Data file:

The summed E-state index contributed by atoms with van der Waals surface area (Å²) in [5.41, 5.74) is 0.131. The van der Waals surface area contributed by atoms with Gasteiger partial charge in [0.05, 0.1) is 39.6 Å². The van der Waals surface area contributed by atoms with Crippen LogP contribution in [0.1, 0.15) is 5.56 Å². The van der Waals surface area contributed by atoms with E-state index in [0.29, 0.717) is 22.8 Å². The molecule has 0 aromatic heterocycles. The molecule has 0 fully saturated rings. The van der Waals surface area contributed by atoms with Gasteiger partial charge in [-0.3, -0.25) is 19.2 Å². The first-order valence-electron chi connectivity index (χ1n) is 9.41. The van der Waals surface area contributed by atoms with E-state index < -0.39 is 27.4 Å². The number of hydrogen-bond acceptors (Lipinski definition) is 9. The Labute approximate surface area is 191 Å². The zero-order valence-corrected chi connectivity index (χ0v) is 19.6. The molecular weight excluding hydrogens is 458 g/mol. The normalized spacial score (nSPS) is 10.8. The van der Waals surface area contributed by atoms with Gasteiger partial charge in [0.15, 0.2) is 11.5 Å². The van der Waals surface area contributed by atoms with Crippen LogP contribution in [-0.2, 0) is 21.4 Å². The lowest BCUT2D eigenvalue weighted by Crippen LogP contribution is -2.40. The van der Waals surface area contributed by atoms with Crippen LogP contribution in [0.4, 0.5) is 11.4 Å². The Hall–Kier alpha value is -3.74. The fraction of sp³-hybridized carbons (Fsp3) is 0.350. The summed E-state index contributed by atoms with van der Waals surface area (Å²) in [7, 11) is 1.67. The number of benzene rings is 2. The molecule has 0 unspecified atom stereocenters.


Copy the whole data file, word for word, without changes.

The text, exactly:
The summed E-state index contributed by atoms with van der Waals surface area (Å²) in [5.41, 5.74) is 0.131. The van der Waals surface area contributed by atoms with Gasteiger partial charge in [0.05, 0.1) is 39.6 Å². The van der Waals surface area contributed by atoms with Crippen LogP contribution in [0.1, 0.15) is 5.56 Å². The van der Waals surface area contributed by atoms with E-state index in [0.29, 0.717) is 22.8 Å². The molecule has 0 aromatic heterocycles. The molecule has 0 fully saturated rings. The van der Waals surface area contributed by atoms with Gasteiger partial charge in [-0.3, -0.25) is 19.2 Å². The first-order valence-electron chi connectivity index (χ1n) is 9.41. The van der Waals surface area contributed by atoms with E-state index < -0.39 is 27.4 Å². The number of hydrogen-bond acceptors (Lipinski definition) is 9. The Labute approximate surface area is 191 Å². The zero-order valence-corrected chi connectivity index (χ0v) is 19.6. The molecular weight excluding hydrogens is 458 g/mol. The normalized spacial score (nSPS) is 10.8. The van der Waals surface area contributed by atoms with Gasteiger partial charge in [0.15, 0.2) is 11.5 Å². The van der Waals surface area contributed by atoms with Crippen LogP contribution in [-0.2, 0) is 21.4 Å². The lowest BCUT2D eigenvalue weighted by Crippen LogP contribution is -2.40. The van der Waals surface area contributed by atoms with Crippen LogP contribution in [0.4, 0.5) is 11.4 Å². The Hall–Kier alpha value is -3.74. The fraction of sp³-hybridized carbons (Fsp3) is 0.350. The summed E-state index contributed by atoms with van der Waals surface area (Å²) in [7, 11) is 1.67. The number of benzene rings is 2. The molecule has 0 unspecified atom stereocenters.